14 Ways To Deal With Mutual Friends Breaking Up, Because It Ain't Easy Being Switzerland

It's spring. Your inbox is probably filled with save the dates and elaborate conversations about bachelorette party decorations, and it seems as if everybody is disgustingly in love. But this is also the time of year when the fallout from serious break-ups start to hit: According to a study of Facebook statuses, the February-March period is one of the most popular times of the year for breaking up among our generation — and it's especially sticky if you're a friend of both parties. The rush for long-term couples to get married can also prompt a push in the other direction, and suddenly you've got two heartbroken friends wanting to come over and weep on your couch while calling the other person an jerk. What's a mutual friend in the middle of a breakup to do? It's not easy.

Don't get me wrong — I'm a big fan of sharing friends with a partner. Even when this backfires (a boyfriend once left me for a friend I'd encouraged him to meet "because they had so much in common") I maintain that it's good policy to share friends in a relationship. But it can make life seriously awkward if you break up and friends feel the pressure to choose sides, slag off the other partner, or plan parties like war zones.

So how can you handle a two-friend breakup like a diplomat and avoid hurting anybody's feelings? Very carefully, is the answer. Here are 14 tips.

1. Be Switzerland.

It's one thing if there's a clear wronged party — say, if one person has abused the other (or, in one memorable case in my friend group, had sex with somebody else at their partner's birthday party). In most situations, though, you'll want to stay neutral, giving each side full freedom to vent their feelings but not getting drawn into any declarations of loyalty one way or the other.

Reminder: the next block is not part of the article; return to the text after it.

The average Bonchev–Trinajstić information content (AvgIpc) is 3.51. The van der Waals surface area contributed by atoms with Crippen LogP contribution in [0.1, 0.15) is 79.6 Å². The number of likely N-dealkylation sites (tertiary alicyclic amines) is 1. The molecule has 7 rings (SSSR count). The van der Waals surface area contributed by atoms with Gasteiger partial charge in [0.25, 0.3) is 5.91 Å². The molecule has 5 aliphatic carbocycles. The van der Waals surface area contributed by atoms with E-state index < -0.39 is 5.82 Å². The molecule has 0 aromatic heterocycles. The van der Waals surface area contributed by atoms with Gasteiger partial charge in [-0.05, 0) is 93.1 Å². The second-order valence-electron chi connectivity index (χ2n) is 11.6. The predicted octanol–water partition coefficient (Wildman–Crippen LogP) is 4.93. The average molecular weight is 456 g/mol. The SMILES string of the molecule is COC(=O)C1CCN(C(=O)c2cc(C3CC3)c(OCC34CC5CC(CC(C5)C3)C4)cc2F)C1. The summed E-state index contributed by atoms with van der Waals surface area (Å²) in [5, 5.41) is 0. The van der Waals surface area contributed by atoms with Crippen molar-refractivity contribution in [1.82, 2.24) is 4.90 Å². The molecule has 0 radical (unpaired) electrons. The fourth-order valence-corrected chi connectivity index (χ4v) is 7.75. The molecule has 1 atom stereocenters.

2. Don't diminish either person's pain.

Breakups hurt — and science has shown that the pain is seriously physical as well as mental. Even if you haven't had a break-up since 8th grade, it's still important to be affirming that they're really feeling the way they're feeling, rather than telling them to "stop wallowing" — or, worse, implying that the other person is coping better than they are.

3. Don't act as a go-between.

In international relations, this concept is called "shuttle diplomacy," where a mediator goes back and forth between two parties working on some kind of reconciliation (or just starting some sh*t). This is not your job. Don't agree to carry any messages or "tell them something" when you next see the other party.

4. Remember that pre-relationship loyalties are important — but not contractual.

Just because you were "friends first" with one half of the couple doesn't mean you are instantly required by the friendship code to be on their side in a break-up. You are allowed to make your own decisions about whether you want to maintain a friendship with the other party.

5. Give equal time, if you can.

If you're friends with both mates, then it's only fair that they both get equal amounts of your time while hashing out the details and getting comfort. (If they don't want that, don't force it to make yourself feel better. It's just an idea.)

6. Try to hear both sides.